American preschoolers get about 14 to 17 teaspoons of added sugar a day, on average, mostly from fruit-flavored drinks, high-fat desserts and cola-type soft drinks which displace the grain, vegetable, fruit and dairy food groups and lower the quality of their diet, a Penn State study has shown.
Dr. Sibylle Kranz, assistant professor of nutritional sciences who led the study, says, "In contrast to other researchers, we found that although the most dramatic decrease in vitamin and mineral intakes were observed when children had added sugar levels of more than 25 percent of total calories, consumption of grains, vegetables, fruit and dairy products and the proportion of children receiving an adequate intake of calcium were low even at added sugar levels of less than 10 percent of calories."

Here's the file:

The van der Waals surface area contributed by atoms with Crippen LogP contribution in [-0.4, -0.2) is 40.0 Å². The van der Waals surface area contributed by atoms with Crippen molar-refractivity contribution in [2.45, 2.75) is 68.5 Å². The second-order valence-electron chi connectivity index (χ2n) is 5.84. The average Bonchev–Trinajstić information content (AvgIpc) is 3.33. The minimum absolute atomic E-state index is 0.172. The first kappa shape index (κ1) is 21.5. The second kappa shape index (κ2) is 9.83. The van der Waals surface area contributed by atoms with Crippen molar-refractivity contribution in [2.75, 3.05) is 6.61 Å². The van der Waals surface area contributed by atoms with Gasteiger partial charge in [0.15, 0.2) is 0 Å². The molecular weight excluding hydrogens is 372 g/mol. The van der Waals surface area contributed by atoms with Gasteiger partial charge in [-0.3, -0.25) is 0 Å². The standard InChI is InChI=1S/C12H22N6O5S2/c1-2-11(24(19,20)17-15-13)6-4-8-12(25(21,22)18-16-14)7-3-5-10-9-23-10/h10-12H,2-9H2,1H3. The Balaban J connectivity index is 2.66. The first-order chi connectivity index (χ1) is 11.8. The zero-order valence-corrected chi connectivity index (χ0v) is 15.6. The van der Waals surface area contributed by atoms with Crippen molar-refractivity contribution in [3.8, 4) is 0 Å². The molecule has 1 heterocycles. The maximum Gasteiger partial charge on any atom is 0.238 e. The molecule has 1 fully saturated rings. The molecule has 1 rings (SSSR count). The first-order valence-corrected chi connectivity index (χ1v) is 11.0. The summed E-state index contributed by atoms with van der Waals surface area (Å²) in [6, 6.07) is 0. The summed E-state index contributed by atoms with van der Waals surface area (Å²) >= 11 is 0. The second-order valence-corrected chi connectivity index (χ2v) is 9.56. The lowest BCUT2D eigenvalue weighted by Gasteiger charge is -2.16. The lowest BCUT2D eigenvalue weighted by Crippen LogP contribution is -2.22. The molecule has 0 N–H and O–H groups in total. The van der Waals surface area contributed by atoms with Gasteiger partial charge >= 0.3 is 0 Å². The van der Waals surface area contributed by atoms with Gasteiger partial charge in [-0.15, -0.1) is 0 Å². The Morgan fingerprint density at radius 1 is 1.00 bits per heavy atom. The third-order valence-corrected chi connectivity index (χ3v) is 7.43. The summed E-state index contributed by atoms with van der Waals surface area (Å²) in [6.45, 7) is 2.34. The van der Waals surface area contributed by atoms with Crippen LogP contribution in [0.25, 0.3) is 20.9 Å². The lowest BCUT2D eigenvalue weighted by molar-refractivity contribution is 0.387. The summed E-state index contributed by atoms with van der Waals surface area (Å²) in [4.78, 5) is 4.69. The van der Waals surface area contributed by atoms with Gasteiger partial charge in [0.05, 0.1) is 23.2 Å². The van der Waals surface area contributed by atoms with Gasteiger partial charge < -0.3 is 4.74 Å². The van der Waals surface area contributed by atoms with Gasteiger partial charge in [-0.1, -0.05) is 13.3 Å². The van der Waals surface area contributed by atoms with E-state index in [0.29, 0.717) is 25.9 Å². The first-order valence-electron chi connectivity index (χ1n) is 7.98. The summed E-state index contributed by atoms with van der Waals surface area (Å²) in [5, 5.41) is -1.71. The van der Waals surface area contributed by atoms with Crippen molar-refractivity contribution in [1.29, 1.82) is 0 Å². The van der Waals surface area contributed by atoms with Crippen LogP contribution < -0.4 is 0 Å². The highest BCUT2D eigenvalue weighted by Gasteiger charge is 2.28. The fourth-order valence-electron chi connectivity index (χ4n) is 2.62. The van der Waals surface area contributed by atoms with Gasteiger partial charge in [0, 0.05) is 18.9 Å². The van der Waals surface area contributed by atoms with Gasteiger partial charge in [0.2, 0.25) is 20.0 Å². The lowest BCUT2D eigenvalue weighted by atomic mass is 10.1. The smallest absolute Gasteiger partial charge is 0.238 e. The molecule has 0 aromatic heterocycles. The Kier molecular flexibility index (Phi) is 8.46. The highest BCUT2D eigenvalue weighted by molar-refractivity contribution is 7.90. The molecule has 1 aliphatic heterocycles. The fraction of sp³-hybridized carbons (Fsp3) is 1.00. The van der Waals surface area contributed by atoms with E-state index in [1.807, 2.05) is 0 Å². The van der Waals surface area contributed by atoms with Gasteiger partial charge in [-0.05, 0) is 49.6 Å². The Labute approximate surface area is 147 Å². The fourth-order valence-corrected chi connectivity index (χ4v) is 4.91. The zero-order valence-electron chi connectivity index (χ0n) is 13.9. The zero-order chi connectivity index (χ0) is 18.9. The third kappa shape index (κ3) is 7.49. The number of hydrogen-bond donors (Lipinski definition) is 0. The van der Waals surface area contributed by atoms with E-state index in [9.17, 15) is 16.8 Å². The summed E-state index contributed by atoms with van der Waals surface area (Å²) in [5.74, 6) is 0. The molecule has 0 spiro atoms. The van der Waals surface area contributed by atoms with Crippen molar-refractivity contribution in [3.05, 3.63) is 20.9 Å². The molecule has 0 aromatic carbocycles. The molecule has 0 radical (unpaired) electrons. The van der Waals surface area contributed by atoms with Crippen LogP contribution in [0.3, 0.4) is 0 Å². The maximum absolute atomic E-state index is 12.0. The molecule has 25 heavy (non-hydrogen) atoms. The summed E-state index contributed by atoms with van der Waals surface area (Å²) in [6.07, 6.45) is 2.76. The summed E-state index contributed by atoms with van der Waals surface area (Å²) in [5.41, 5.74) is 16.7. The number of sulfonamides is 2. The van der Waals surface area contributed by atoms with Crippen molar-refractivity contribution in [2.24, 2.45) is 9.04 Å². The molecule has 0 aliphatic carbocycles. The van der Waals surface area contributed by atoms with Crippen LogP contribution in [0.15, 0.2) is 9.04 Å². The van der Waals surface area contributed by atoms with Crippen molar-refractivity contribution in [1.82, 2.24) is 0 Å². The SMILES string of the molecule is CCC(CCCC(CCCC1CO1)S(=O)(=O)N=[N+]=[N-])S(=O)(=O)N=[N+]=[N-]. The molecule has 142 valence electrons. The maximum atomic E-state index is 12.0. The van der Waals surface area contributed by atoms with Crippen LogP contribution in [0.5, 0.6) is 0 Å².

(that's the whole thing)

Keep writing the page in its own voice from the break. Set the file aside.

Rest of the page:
"These results suggest that the new National Academy of Sciences Dietary Reference Intake which sets a cut-point of 25 percent or less of calories from added sugar are reason for concern," she adds. "The U.S. Department of Agriculture Food Guide Pyramid limits added sugar consumption to between 6 and 10 percent, and the World Health organization recommends limiting added sugar consumption to less than 10 percent."
Barbara Hale | EurekAlert!
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